The solution? Make it hurt and make it count. In other words, make your characters believable and garner enough sympathy – even for that evil douchebag – to make them memorable. It shouldn’t be too difficult to find causes for their miseries – after all, we humans manage to complain about even the best of gift horses.

Easiest is making life difficult for the protagonist. Heroes and heroines tend to hold very deep-seated values, even the anti-heroes/heroines. Ego and integrity raise the stakes for them. Here are some great ways to drive that stake deep enough to leave your character with a gaping wound (by the way, gender-neutral usage of the terminology ‘hero’ henceforth):  Read the rest of this entry »


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WEDNESDAY REFLECTION #16: Mr. Church starring Eddie Murphy, Britt Robertson, and Natascha McElhone

Via: Daily Prompt – Roots

mr-church-posterTitle     Mr. Church

Starring     Eddie Murphy, Britt Robertson, and Natascha McElhone

Director     Bruce Beresford

Writer(s)    Susan McMartin

Genre     Comedy Drama

Release Date     September 16, 2016

Filming Location     Los Angeles, California, USA

Parental Guidance     PG-13 for thematic elements

IMDB Rating     7.7

Synopsis: In 1971, 10-year-old Charlie Brooks (Natalie Coughlin) wakes up one morning to find “a black man cooking in their kitchen”. Mr. Henry Joseph Church (Eddie Murphy) is the cook Richard, her mother Marie’s (Natascha McElhone) ex-lover, hired to take care of Marie for the next six months that she has to live while cancer consumes her. Charlie, who is unaware of her mother’s condition, is immediately put on edge by the absent Richard’s overstepping their privacy to place this mysterious man in their home though his meals are “like a party all the time” and her friends all cotton onto the advantages of having a cook quickly. Mr. Church raises a lot of conflicting emotions in Charlie with his jazz and his books (that he offers to lend books to Charlie from like a library) and, especially, his cooking. Over time, Charlie gives in. Six months turn into six years and Marie continues to live while Mr. Church continues to take care of them. An older Charlie (Britt Robertson) is now an avid reader, a student who has been accepted to Boston University but might not be able to go due to financial constraints, and she is weary of expecting her bed-ridden mother to pass on any minute. She avoids her mother even as she checks her breathing to ensure she lives and finds solace in the presence of Mr. Church, to whom she has latched onto as the surviving parent. But Mr. Church remains a mystery as much as ever and protects his off-duty hour whereabouts determinedly. Friendship has bonded the three into a family and Mr. Church is ever-present to soften the blows while Charlie ventures onto adulthood and navigates its many curveballs.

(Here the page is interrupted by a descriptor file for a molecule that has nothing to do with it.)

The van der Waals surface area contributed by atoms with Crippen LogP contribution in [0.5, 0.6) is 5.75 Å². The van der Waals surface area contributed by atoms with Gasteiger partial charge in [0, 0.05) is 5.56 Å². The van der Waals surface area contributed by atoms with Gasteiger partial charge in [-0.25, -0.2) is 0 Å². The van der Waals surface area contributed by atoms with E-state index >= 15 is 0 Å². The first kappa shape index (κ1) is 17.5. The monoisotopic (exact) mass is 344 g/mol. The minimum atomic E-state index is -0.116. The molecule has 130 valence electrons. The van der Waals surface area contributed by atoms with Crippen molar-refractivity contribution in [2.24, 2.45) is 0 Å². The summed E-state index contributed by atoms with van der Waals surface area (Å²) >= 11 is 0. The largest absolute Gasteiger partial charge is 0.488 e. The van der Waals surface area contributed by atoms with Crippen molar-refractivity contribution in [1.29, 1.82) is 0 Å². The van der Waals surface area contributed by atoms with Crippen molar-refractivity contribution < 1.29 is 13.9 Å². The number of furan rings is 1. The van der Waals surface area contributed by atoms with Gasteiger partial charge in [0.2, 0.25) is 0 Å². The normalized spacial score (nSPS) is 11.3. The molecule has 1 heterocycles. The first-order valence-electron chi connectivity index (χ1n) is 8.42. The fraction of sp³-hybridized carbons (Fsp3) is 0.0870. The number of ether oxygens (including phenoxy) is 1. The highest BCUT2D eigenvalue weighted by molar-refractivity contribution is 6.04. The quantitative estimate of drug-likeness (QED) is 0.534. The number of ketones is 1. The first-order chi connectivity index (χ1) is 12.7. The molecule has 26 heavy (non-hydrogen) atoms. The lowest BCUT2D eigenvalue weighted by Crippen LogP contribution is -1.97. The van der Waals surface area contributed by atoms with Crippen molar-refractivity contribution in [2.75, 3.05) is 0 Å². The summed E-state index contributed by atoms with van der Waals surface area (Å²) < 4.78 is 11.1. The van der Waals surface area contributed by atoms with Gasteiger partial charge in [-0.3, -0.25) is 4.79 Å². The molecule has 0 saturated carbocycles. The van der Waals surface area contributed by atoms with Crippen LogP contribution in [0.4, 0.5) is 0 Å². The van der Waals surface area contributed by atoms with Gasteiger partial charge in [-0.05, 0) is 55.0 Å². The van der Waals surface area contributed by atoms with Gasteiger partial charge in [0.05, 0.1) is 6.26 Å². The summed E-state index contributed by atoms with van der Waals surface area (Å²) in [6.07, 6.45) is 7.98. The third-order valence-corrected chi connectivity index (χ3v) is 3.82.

Experience (a few spoilers): I have always loved Eddie Murphy, ever since I watched a re-telecast of Coming to America on TV when I was about ten/eleven. So I put on Mr. Church fully expecting him to live up to his acting prowess and he did not disappoint. Generally a comic actor, Murphy put on his drama mask with the grace and appeal that made me want to run a Murphy Marathon featuring all his classics.

From the get-go, he had me hooked. The quiet efficiency with which he chopped and stirred and sauteed in the kitchen to his gracious compassion for the young Charlie and her sick mother. The character is beautifully written and presented, not needing to be thanked but doing his best to fit into the lives of this pair without trying to do any more than his job. But behind his humility lurks humor, which peeks out whenever he presents a dish to Charlie and watches her battle with herself to continue rejecting him while devouring his food.